TRW Automotive's steering-wheel concept being shown at the 2014 Geneva Motor Show supports semi and fully automated driving via several multifunctional features including hands on/off detection. The steering wheel is featured in Rinspeed's steer-by-wire XchangE electric vehicle concept. The lightweight design incorporates the following functions, which can be activated by touching transparent switches:
• A "Drive Mode Manager" (DMM) display, located at the top of the steering wheel, illuminating "A" when the vehicle is in automated mode. If the driver touches the steering wheel, "M" (manual) becomes illuminated, indicating that the driver is ready to take back control. If he then touches "Push to Drive" (PTD), control is given back to the driver. Similarly, if the driver later takes his hands off the wheel, the DMM display automatically changes from "M: to A" and the vehicle continues to drive in an automated mode.
• Gear shift—the driver can move from park, neutral, drive, and reverse using the relevant switches on the steering wheel.
• Turn indicators—the indicator switches are illuminated white (ambient lighting), and when activated the corresponding left and right arrows flash.
• Electronic Horn System (EHS)—the horn can be activated by touching a conductive area on the steering-wheel airbag cover.
"With the increasing number of electronically controlled functions in the vehicle, certain controls can be eliminated or packaged into the steering wheel, offering more space and flexibility for the car interior," said TRW's Guido Hirzmann, Group Leader, New Technology, Mechatronic. "For example, with the XchangE vehicle we have been able to remove the center console and integrate the gear shift into the steering wheel."
TRW's concept steering wheel offers a number of multifunctional features including hands on/off detection to help support the driver during semi-automated and fully automated driving situations.
Global sales of plug-in vehicles (PEVs) rose by more than 55% in 2013, and the market is expected to continue to grow at a steady pace over the next nine years, according to a recent report by Navigant Research. That expansion has led to solid growth in the market for electric vehicle charging equipment (better known in the industry as electric vehicle supply equipment, or EVSE) – growth that is expected to accelerate over the next several years. Worldwide revenue from EVSE sales will grow from $567 million annually in 2013 to $5.8 billion in 2022. The report says: “The market for EV charging has seen an imbalance between the relatively high number of available chargers and the number of vehicles on the road, but that ratio is moving toward equilibrium. In some markets, charging demand outstrips supply,” Lisa Jerram, Senior Research Analyst with Navigant Research said in a press release. “The market has seen a wealth of offerings, including a wider range of EVSE at varying power levels and price points, and this diversity will help drive demand as consumers’ choices increase.” The EVSE market is divided between residential and commercial equipment, which includes workplace, public, and private facilities. The market will see higher demand for residential units than for commercial units through 2014, according to the report, as early PEV buyers are more likely to own their own homes. As the PEV market grows, it will reach a broader base of consumers living in multi-family dwellings, leading to greater growth in the sales of commercial EVSE for private use.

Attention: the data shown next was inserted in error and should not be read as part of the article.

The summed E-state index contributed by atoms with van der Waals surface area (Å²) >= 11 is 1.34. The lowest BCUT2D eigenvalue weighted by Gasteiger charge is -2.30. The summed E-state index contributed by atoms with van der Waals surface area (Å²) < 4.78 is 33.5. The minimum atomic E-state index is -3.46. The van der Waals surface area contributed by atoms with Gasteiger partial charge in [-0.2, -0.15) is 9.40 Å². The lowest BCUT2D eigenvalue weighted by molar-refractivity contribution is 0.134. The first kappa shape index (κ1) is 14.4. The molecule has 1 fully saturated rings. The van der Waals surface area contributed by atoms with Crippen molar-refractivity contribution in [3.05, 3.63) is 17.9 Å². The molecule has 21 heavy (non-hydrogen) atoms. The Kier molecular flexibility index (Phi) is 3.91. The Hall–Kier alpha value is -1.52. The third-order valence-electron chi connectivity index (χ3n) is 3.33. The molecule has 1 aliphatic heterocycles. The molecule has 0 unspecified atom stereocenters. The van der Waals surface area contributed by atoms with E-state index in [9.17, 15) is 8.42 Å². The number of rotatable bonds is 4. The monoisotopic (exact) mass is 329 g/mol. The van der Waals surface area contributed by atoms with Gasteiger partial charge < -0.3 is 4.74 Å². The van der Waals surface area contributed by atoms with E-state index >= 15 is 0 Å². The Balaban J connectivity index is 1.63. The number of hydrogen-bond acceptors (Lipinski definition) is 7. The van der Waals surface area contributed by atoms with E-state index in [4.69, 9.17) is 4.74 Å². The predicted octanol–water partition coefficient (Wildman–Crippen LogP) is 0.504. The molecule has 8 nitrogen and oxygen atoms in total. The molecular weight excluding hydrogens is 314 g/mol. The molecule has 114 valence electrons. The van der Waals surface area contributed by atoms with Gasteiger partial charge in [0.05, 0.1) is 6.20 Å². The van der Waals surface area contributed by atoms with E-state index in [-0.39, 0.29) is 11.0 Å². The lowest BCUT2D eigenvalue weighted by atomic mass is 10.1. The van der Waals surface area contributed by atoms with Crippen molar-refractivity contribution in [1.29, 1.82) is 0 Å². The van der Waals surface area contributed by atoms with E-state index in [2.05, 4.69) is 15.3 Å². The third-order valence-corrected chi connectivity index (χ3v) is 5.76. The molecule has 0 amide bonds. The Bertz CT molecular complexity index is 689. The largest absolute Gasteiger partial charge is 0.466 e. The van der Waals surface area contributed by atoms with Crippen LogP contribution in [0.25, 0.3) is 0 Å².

ClipperCreek on Jan. 28 announced availability of its HCS-40P charging station with factory installed NEMA 14-50P or 6-50P wall plugs for 240-V, 30-A charging.
Battery behemoth Johnson Controls and Lawrence Technological University in Southfield, MI, announced Jan. 29 that they will team to identify and validate new energy-storage technologies for vehicles. Johnson Controls says it will donate and install state-of-the-art test equipment and deploy technical resources to the university to propel academic and applied research into optimizing vehicle and battery design. “We believe strongly in building the next generation of technical leaders through academic partnerships,” said MaryAnn Wright, Vice President of Engineering and Product Development for Johnson Controls Power Solutions. “Our partnership with LTU is an example of our commitment to developing new battery technologies. It is also an investment in both the future of academic research in energy management as well the development of the talent pipeline for our industry,” said Wright, who joined LTU’s board of trustees in 2013. LTU will leverage its faculty expertise and research facilities in energy-storage systems, electrification applications, modeling and simulation, and vehicle testing to assist Johnson Controls in meeting its R&D objectives, LTU said in a press release. Johnson Controls Power Solutions says it is the global leader in lead-acid automotive batteries and advanced batteries for stop-start, hybrid, and electric vehicles, and was the first company in the world to produce lithium-ion batteries for mass-production hybrid vehicles.